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“Stigma and HIV Are Like Brother and Sister!”: The Experience of African-Born Persons Living with HIV in the US

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College of Pharmacy, The University of Tennessee Health Science Center, 301 S Perimeter Park Drive, Suite 220, Nashville, TN 37211, USA
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Allina Health Uptown Clinic, 1221 West Lake St., Suite 201, Minneapolis, MN 55455, USA
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School of Nursing, University of Minnesota, 308 Harvard Street SE, Minneapolis, MN 55455, USA
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School of Public Health, University of Minnesota, 420 Delaware Street SE, Minneapolis, MN 55455, USA
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College of Pharmacy, University of Minnesota, 232 Life Science Duluth, 111 Kirby Drive, Minneapolis, MN 55812, USA
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College of Pharmacy, University of Minnesota, 308 Harvard Street SE, Minneapolis, MN 55455, USA
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Author to whom correspondence should be addressed.
Pharmacy 2020, 8(2), 92; https://doi.org/10.3390/pharmacy8020092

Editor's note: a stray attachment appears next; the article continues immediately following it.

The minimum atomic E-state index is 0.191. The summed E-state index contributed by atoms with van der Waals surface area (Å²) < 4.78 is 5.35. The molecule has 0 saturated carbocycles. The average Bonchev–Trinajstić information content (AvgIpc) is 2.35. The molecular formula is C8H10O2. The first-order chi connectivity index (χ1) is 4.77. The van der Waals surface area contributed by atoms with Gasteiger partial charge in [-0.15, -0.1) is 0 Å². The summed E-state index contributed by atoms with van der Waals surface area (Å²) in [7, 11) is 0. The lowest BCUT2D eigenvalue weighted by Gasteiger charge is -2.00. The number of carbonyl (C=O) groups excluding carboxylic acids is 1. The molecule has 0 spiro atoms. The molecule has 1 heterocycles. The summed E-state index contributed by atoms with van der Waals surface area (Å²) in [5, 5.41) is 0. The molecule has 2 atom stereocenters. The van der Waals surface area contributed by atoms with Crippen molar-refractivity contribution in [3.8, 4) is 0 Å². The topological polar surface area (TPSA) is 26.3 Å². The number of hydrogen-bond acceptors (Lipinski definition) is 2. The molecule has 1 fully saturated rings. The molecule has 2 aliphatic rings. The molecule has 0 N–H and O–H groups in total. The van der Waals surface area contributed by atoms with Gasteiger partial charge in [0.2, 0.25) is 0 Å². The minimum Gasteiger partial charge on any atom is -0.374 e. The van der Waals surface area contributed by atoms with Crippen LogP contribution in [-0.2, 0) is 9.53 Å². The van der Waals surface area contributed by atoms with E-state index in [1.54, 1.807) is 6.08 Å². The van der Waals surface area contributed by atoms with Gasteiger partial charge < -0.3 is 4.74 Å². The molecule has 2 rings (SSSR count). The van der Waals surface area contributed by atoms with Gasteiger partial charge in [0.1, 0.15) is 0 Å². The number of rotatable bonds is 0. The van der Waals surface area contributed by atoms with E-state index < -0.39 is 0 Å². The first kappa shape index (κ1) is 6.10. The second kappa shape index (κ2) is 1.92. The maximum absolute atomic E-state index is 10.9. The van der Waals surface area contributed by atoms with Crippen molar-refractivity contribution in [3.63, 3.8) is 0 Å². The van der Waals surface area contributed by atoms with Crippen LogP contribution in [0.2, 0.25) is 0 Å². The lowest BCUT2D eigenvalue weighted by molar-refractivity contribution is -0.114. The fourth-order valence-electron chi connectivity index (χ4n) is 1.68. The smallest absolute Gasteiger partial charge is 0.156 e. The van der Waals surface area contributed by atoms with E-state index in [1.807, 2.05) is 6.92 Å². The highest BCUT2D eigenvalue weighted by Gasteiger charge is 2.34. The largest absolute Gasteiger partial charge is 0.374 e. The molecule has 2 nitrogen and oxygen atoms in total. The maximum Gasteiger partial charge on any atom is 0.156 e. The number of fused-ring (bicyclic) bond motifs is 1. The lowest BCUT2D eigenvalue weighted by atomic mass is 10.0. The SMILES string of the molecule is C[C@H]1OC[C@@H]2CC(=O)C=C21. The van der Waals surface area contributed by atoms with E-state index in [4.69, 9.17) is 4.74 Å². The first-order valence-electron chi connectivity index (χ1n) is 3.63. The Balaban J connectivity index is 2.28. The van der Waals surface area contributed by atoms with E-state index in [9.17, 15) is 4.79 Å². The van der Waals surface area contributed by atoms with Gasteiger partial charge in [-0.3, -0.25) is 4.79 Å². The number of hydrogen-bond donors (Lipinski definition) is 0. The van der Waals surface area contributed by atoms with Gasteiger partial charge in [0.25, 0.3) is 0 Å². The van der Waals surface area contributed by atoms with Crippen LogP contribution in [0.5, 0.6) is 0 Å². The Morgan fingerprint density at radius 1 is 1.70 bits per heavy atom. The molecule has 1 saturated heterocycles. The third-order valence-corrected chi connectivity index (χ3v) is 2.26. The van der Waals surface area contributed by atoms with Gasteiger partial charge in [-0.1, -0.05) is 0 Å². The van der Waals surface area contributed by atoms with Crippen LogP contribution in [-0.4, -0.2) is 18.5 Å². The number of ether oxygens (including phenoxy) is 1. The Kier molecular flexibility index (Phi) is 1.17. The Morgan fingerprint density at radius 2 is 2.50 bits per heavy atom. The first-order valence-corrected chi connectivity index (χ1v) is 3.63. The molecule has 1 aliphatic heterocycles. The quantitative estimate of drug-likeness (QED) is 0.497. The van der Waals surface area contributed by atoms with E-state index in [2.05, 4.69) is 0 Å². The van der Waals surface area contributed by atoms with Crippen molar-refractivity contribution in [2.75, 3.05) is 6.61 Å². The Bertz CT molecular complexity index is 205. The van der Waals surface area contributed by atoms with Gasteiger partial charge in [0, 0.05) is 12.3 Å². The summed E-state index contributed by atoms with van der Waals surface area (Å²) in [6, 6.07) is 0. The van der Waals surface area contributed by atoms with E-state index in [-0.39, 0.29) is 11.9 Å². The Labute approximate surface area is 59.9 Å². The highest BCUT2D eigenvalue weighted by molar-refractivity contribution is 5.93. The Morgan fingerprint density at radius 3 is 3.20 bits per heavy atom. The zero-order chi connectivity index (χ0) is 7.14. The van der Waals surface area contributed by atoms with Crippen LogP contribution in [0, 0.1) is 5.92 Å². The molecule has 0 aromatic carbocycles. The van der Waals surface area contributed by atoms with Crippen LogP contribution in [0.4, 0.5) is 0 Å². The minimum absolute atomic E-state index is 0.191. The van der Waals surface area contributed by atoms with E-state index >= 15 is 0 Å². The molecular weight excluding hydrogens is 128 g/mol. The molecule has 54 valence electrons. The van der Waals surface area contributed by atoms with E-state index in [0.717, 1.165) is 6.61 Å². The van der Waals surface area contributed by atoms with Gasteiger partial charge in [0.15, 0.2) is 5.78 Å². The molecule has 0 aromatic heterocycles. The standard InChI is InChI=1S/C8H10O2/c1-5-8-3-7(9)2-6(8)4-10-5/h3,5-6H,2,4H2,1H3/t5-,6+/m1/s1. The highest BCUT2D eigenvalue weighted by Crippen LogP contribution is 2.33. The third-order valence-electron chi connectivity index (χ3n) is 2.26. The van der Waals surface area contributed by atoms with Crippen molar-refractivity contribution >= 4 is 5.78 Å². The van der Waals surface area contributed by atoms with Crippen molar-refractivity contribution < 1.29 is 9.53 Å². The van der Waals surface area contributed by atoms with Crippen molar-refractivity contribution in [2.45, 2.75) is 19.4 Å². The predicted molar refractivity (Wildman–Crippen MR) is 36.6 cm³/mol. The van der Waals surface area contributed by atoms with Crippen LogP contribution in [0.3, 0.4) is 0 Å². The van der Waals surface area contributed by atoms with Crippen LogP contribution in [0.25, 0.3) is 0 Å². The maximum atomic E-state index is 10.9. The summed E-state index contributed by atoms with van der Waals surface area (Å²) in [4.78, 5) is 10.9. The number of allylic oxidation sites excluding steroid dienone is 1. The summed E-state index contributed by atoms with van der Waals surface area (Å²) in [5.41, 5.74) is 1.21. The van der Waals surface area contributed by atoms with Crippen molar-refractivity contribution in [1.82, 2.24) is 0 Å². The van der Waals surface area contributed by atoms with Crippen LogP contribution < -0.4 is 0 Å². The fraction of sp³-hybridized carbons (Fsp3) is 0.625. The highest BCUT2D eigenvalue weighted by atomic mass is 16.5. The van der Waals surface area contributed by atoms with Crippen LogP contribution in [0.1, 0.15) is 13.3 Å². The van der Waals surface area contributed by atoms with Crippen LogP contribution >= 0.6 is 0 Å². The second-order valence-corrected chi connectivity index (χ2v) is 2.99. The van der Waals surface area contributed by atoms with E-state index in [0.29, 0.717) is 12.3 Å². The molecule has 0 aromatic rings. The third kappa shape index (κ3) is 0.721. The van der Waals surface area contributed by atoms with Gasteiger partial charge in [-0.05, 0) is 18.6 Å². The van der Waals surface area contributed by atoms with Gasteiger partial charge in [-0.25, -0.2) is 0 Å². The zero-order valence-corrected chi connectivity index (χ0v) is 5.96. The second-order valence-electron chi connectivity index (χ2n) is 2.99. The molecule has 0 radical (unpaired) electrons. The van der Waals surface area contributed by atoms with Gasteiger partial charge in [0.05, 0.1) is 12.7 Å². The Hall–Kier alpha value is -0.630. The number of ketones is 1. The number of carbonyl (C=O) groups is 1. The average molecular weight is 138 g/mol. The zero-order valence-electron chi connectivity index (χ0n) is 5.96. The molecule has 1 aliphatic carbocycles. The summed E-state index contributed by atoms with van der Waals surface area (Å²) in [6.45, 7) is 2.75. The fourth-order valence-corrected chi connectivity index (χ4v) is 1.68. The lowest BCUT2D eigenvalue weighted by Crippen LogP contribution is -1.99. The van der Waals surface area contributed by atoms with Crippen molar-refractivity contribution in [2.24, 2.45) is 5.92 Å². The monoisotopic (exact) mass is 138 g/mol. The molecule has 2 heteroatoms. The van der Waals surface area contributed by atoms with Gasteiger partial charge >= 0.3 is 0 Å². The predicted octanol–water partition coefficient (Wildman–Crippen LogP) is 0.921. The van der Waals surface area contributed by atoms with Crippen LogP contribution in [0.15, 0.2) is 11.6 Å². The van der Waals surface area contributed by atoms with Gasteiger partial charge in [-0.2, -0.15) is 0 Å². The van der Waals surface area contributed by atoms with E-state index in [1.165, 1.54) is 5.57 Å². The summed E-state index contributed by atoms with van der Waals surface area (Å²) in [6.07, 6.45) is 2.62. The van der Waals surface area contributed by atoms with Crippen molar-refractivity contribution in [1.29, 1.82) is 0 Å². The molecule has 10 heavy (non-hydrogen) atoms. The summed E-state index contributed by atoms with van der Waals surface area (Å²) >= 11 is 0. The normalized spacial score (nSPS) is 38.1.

Received: 19 April 2020 / Revised: 26 May 2020 / Accepted: 28 May 2020 / Published: 30 May 2020
(This article belongs to the Special Issue Medication Experiences)
Minnesota has seen an increase in the number of immigrants from Africa, notably in the mid-1990s, making up around 2% of Minnesota’s total population. This population also faces many impediments that cause important difficulties not only for HIV prevention but also for treatment and care options. The objectives of this study were to capture the experiences of Persons Living with HIV (PLWH) in Minnesota (US) and to elicit their stories about their diagnosis news and what management strategies they use for coping with the stigma associated with the disease. Participants were recruited via fliers in pharmacies, clinics, and HIV service centers located in Minnesota. Recruitment continued until thematic saturation was obtained. Fourteen subjects participated in audio-recorded, semi-structured interviews that were transcribed verbatim into written text. The transcriptions were analyzed using Thematic Analysis. Three themes emerged from the data. Theme 1: Cruel News: “HIV-Oooooo! I wish I was dead”, Theme 2: This is My Secret! and Theme 3: “Stigma and HIV are brother and sister”. The results demonstrate that stigma is an ever-present problem in African-born PLWH living in the US. Participants perceived the stigma associated with HIV status to affect their lives and culture at individual, familial, and societal levels. View Full-Text
Keywords: stigma; persons living with HIV; African-born stigma; persons living with HIV; African-born
MDPI and ACS Style

Cernasev, A.; Larson, W.L.; Peden-McAlpine, C.; Rockwood, T.; Ranelli, P.L.; Okoro, O.; Schommer, J.C. “Stigma and HIV Are Like Brother and Sister!”: The Experience of African-Born Persons Living with HIV in the US. Pharmacy 2020, 8, 92.

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